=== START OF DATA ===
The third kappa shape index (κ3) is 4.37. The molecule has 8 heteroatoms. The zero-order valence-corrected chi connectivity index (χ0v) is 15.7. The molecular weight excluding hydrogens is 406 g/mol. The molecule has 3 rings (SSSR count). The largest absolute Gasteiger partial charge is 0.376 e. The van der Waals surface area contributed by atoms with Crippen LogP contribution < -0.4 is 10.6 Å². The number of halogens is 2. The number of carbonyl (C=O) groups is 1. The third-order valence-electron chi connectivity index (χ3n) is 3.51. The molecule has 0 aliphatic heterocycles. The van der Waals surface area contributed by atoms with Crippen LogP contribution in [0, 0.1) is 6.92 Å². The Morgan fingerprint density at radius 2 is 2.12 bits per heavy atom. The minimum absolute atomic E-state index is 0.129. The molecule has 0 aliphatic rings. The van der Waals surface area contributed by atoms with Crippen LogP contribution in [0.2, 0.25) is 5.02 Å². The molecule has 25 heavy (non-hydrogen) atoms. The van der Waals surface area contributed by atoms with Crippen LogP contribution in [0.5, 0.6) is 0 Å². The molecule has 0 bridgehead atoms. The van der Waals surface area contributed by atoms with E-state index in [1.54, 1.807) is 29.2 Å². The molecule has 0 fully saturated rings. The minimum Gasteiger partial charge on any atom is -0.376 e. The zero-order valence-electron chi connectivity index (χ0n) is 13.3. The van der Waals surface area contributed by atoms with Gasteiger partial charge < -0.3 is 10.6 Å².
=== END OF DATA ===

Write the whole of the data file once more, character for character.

The third kappa shape index (κ3) is 4.37. The molecule has 8 heteroatoms. The zero-order valence-corrected chi connectivity index (χ0v) is 15.7. The molecular weight excluding hydrogens is 406 g/mol. The molecule has 3 rings (SSSR count). The largest absolute Gasteiger partial charge is 0.376 e. The van der Waals surface area contributed by atoms with Crippen LogP contribution < -0.4 is 10.6 Å². The number of halogens is 2. The number of carbonyl (C=O) groups is 1. The third-order valence-electron chi connectivity index (χ3n) is 3.51. The molecule has 0 aliphatic heterocycles. The van der Waals surface area contributed by atoms with Crippen LogP contribution in [0, 0.1) is 6.92 Å². The Morgan fingerprint density at radius 2 is 2.12 bits per heavy atom. The minimum absolute atomic E-state index is 0.129. The molecule has 0 aliphatic rings. The van der Waals surface area contributed by atoms with Crippen LogP contribution in [0.2, 0.25) is 5.02 Å². The molecule has 25 heavy (non-hydrogen) atoms. The van der Waals surface area contributed by atoms with Crippen LogP contribution in [0.5, 0.6) is 0 Å². The molecule has 0 bridgehead atoms. The van der Waals surface area contributed by atoms with E-state index in [1.54, 1.807) is 29.2 Å². The molecule has 0 fully saturated rings. The minimum Gasteiger partial charge on any atom is -0.376 e. The zero-order valence-electron chi connectivity index (χ0n) is 13.3. The van der Waals surface area contributed by atoms with Gasteiger partial charge < -0.3 is 10.6 Å².